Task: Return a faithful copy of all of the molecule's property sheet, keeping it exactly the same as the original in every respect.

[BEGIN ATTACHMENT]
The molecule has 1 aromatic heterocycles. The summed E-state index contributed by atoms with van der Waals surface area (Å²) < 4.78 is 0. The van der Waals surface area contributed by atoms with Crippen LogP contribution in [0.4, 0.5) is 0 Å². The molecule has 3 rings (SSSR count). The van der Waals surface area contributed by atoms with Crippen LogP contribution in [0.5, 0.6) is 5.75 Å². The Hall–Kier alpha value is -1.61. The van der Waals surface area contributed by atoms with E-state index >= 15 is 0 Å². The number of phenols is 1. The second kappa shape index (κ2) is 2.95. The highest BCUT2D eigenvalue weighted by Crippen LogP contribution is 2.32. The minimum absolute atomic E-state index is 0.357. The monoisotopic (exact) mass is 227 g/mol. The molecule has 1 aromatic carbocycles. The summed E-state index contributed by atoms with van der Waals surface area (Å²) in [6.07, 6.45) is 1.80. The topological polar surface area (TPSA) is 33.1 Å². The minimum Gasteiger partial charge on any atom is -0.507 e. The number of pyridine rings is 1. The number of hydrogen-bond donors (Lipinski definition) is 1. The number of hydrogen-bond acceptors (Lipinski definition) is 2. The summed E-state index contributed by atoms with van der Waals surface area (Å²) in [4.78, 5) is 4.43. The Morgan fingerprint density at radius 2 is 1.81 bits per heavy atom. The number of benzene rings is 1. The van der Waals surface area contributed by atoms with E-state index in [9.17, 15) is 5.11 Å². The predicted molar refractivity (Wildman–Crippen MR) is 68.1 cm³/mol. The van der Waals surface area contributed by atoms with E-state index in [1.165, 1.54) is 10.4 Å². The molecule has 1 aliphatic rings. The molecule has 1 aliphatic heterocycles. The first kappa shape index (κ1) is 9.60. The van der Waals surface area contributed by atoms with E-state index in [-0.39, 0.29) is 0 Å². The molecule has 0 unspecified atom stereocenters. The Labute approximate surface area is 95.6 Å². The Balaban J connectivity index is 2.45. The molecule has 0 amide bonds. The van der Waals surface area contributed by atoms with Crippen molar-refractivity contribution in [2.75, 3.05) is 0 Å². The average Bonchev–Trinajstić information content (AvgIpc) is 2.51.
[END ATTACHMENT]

The molecule has 1 aromatic heterocycles. The summed E-state index contributed by atoms with van der Waals surface area (Å²) < 4.78 is 0. The van der Waals surface area contributed by atoms with Crippen LogP contribution in [0.4, 0.5) is 0 Å². The molecule has 3 rings (SSSR count). The van der Waals surface area contributed by atoms with Crippen LogP contribution in [0.5, 0.6) is 5.75 Å². The Hall–Kier alpha value is -1.61. The van der Waals surface area contributed by atoms with E-state index >= 15 is 0 Å². The number of phenols is 1. The second kappa shape index (κ2) is 2.95. The highest BCUT2D eigenvalue weighted by Crippen LogP contribution is 2.32. The minimum absolute atomic E-state index is 0.357. The monoisotopic (exact) mass is 227 g/mol. The molecule has 1 aromatic carbocycles. The summed E-state index contributed by atoms with van der Waals surface area (Å²) in [6.07, 6.45) is 1.80. The topological polar surface area (TPSA) is 33.1 Å². The minimum Gasteiger partial charge on any atom is -0.507 e. The number of pyridine rings is 1. The number of hydrogen-bond donors (Lipinski definition) is 1. The number of hydrogen-bond acceptors (Lipinski definition) is 2. The summed E-state index contributed by atoms with van der Waals surface area (Å²) in [4.78, 5) is 4.43. The Morgan fingerprint density at radius 2 is 1.81 bits per heavy atom. The number of benzene rings is 1. The van der Waals surface area contributed by atoms with E-state index in [9.17, 15) is 5.11 Å². The predicted molar refractivity (Wildman–Crippen MR) is 68.1 cm³/mol. The van der Waals surface area contributed by atoms with E-state index in [1.165, 1.54) is 10.4 Å². The molecule has 1 aliphatic rings. The molecule has 1 aliphatic heterocycles. The first kappa shape index (κ1) is 9.60. The van der Waals surface area contributed by atoms with E-state index in [-0.39, 0.29) is 0 Å². The molecule has 0 unspecified atom stereocenters. The Labute approximate surface area is 95.6 Å². The Balaban J connectivity index is 2.45. The molecule has 0 amide bonds. The van der Waals surface area contributed by atoms with Crippen molar-refractivity contribution in [2.75, 3.05) is 0 Å². The average Bonchev–Trinajstić information content (AvgIpc) is 2.51.